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Abdominoplasty roadmap: Grid system improves results, prevents 'dog ears'

Article-Abdominoplasty roadmap: Grid system improves results, prevents 'dog ears'

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  • One surgeon shares his pre-operative grid system drawings for abdominoplasties to help eliminate dog ears and maximize predictability of results.

Dr. Pechter
VALENCIA, CALIF. — When a patient undergoes an abdominoplasty, he or she expects to end up with a smoother tummy; rarely does the patient expect to end up with "dog ears" after the procedure, but it happens often enough to have motivated one surgeon to develop a proactive technique that helps to improve results and eliminate such sequelae.

Dr. Lockwood
In a study originally published in Plastic and Reconstructive Surgery, Edward Pechter, M.D., F.A.C.S., described a grid system he designed to prevent dog ears in the first place. Dr. Pechter, certified by the American Board of Plastic Surgery and an assistant clinical professor of plastic surgery at the University of California, Los Angeles, tells Cosmetic Surgery Times that he built on the common practice of marking patients pre-operatively and added some of his own intuition and creativity.

DRAWING SYSTEM In a traditional abdominoplasty, the actual skin resection may differ from the pre-operative design by which the surgeon had planned the procedure. Because of this, and because the "lay of the skin and tissue" is different on the supine patient in surgery compared with the upright patient upon whom a diagram had been planned, it can be difficult to achieve a symmetrical result.

39-year-old female patient, who is 5'7" and 133 pounds with a BMI of 20.8, is shown before (two left) with pre-operative grid markings and (two right) four months after surgery. The area within the black outline, which was added to the photos post-operatively, represents the exact amount and pattern of skin resected during the procedure. (Photo credit: Edward Pechter, M.D., F.A.C.S. )
But necessity is the mother of invention, and Dr. Pechter decided to find a way to meet the need. "I liked the principles of the 'high lateral tension' abdominoplasty espoused by the late Dr. Ted Lockwood in the mid-1990s," he explains. "But I found his results hard to duplicate because his pre-operative designs didn't necessarily correspond to the actual tissue resection due to intraoperative adjustments, such as trimming of dog ears. I reasoned that a grid drawn on a pre-operative patient could be used to show exactly how much skin had been resected and in what pattern."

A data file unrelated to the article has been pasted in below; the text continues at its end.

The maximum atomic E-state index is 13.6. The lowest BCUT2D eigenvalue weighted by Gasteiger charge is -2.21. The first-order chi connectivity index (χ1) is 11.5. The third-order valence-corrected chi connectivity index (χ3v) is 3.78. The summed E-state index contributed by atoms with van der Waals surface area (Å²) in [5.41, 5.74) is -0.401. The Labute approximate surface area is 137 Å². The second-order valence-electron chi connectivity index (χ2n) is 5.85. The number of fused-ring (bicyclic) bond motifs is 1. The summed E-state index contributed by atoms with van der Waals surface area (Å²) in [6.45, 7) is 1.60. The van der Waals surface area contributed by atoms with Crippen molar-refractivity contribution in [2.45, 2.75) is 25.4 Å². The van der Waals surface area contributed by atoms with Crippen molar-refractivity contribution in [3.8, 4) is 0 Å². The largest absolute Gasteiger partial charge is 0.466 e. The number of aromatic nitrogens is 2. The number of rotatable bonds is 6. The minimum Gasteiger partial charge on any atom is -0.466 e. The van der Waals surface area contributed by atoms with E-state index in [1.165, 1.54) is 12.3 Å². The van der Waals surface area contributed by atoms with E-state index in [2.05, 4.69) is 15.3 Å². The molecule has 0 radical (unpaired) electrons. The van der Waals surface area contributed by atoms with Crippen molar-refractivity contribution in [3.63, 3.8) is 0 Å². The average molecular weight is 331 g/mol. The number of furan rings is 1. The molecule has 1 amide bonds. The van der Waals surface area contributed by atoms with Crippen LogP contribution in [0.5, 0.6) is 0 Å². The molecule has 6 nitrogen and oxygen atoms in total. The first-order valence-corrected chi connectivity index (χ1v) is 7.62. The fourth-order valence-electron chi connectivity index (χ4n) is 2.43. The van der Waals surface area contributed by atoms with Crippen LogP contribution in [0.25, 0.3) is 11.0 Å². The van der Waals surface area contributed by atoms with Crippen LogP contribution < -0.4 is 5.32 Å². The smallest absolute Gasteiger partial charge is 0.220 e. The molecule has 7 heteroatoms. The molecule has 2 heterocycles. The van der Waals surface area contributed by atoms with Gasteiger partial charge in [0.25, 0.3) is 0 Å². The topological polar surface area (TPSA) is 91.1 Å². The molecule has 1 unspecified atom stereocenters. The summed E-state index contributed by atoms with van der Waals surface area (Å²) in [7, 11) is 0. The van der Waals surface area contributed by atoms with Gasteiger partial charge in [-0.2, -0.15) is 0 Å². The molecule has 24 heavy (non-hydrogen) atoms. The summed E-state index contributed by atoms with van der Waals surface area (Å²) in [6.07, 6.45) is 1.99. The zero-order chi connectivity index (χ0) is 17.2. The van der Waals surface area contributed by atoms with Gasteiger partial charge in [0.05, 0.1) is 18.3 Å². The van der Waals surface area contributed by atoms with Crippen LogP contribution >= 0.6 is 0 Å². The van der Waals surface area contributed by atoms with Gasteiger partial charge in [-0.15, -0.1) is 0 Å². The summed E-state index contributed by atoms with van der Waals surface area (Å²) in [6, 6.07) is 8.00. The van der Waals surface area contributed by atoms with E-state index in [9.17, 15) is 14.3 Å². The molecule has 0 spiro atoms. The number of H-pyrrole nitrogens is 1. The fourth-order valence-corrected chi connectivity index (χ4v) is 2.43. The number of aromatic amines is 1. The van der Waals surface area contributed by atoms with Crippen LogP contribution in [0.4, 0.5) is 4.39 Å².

Stephen X. Giunta, M.D., Aesthetic Plastic Surgery International, Alexandria, Va., agrees that every surgeon develops "a drawing system that works for him or her and fits the game plan and technique," based on each surgeon's experience. Drawing grids on patients is not "a revolutionary idea," Dr. Giunta says.

"When people first started doing liposuction back in the '80s, they started making all sorts of circles and grids on their patients," he points out, so an evolution of the type of grid system such as Dr. Pechter describes is logical.

APPLICATION TO ABDOMINOPLASTY Dr. Pechter and his patients collaborate to decide on the preferred length and placement of the scar.

Applying the grid helps him to meet patient requests, while avoiding dog ears or other undesirable secondary issues. This promotes symmetry and allows post-operative determination of the exact extent of skin resection.

How does Dr. Pechter determine which patients benefit from his grid system? It's simple. "I use it on all my abdominoplasty patients. There really are no contraindications, although I haven't yet had the opportunity to use it on a patient with truly massive weight loss of 200 pounds or more."

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